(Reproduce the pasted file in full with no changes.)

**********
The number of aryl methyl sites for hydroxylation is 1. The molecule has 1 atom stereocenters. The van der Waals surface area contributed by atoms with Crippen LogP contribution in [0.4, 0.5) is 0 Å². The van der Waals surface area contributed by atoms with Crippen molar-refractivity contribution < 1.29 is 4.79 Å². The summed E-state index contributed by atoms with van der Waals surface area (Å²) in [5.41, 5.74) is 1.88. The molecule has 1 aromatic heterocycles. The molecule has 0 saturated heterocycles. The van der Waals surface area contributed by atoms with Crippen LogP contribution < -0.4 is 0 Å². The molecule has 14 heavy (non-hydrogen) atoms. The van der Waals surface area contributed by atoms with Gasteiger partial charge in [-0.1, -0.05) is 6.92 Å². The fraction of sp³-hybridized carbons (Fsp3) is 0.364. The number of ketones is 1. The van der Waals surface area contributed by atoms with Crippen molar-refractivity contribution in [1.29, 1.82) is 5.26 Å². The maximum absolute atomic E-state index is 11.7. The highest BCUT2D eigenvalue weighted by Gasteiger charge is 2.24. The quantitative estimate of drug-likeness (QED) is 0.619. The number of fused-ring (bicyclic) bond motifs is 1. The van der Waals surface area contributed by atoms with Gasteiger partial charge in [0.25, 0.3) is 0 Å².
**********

The number of aryl methyl sites for hydroxylation is 1. The molecule has 1 atom stereocenters. The van der Waals surface area contributed by atoms with Crippen LogP contribution in [0.4, 0.5) is 0 Å². The van der Waals surface area contributed by atoms with Crippen molar-refractivity contribution < 1.29 is 4.79 Å². The summed E-state index contributed by atoms with van der Waals surface area (Å²) in [5.41, 5.74) is 1.88. The molecule has 1 aromatic heterocycles. The molecule has 0 saturated heterocycles. The van der Waals surface area contributed by atoms with Crippen LogP contribution < -0.4 is 0 Å². The molecule has 14 heavy (non-hydrogen) atoms. The van der Waals surface area contributed by atoms with Gasteiger partial charge in [-0.1, -0.05) is 6.92 Å². The fraction of sp³-hybridized carbons (Fsp3) is 0.364. The number of ketones is 1. The van der Waals surface area contributed by atoms with Crippen molar-refractivity contribution in [1.29, 1.82) is 5.26 Å². The maximum absolute atomic E-state index is 11.7. The highest BCUT2D eigenvalue weighted by Gasteiger charge is 2.24. The quantitative estimate of drug-likeness (QED) is 0.619. The number of fused-ring (bicyclic) bond motifs is 1. The van der Waals surface area contributed by atoms with Gasteiger partial charge in [0.25, 0.3) is 0 Å².